Why I don’t use Amazon’s Silk browser
I’m afraid of my Kindle Fire HD 8.9″ 4G LTE Wireless 32GB right now.
As a consumer, that’s not a good place to be. :) As the title of the blog says, “I love my Kindle,” and I do.
Still, I keep checking and checking, dreading something.
You see, I know there is an update coming. I’ve been reading about it in the Kindle forums, but it hasn”t been announced yet and isn’t available at
When it happens, it happens. There’s really nothing you can do about stopping an update, if you connect with Amazon’s servers (which I do regularly).
I normally welcome the updates, but this one, which will change my system from 8.4.3 to 8.4.5, is reported to break something I use every day.
First, let me tell you how to check your own version:
Swipe down from the top, More, Device, About…you’ll see the system version listed there.
If you have 8.4.5, you’ve already gotten the update.
The numbers are similar for the 7″: if you have 7.4.5 (rather than 7.4.3), you are updated.
I’ve heard that it brings the ability to highlight in different colors.
However, and this is what concerns me, I’ve also heard that it breaks the use of the Flash player in non-Amazon browsers.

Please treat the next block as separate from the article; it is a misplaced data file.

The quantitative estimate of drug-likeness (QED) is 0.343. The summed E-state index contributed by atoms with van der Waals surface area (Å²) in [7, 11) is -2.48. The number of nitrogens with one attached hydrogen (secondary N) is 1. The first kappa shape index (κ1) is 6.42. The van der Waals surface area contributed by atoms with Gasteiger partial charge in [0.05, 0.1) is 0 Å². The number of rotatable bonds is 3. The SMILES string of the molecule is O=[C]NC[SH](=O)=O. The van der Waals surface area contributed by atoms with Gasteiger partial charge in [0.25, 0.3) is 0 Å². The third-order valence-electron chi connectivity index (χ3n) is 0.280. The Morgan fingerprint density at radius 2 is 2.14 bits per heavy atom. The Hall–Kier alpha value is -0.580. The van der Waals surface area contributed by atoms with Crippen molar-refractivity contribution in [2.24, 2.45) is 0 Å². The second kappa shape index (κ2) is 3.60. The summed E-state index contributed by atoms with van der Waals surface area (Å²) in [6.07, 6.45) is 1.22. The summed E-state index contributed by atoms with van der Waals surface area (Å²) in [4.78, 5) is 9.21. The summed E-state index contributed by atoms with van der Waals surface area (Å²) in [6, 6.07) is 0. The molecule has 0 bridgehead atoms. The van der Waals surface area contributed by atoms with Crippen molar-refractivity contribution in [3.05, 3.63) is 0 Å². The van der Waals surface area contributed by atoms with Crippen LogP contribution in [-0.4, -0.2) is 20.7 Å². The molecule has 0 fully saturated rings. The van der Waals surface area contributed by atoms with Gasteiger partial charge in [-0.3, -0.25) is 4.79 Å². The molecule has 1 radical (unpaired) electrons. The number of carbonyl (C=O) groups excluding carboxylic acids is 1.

You see, back in November of 2011, Adobe abandoned Flash for mobile browsers. That meant that the most current mobile browsers were unable to play Flash videos. It wasn’t Amazon’s fault, and it wasn’t limited to the Fire.
What you could do, though, is install the Flash player on your Fire, and use another browser that would support it.
That’s what I’ve been doing.
Amazon allows us to install apps from outside sources…despite what you might hear, it’s not a closed ecosystem, and never has been.
I think Amazon wants to compete. Oh, they want to win, and they’ll spend more money than you’ll ever see to do it, but I think they like the head-to-head.
Here’s how you allow it:
Swipe down, More, Device, Allow Installation of Applications from unknown sources
Naturally, if you do that, Amazon can’t be sure that what you install will work and that it won’t hurt your Kindle, so you take the responsibility for that app. That makes sense to me, and I’m fine with it.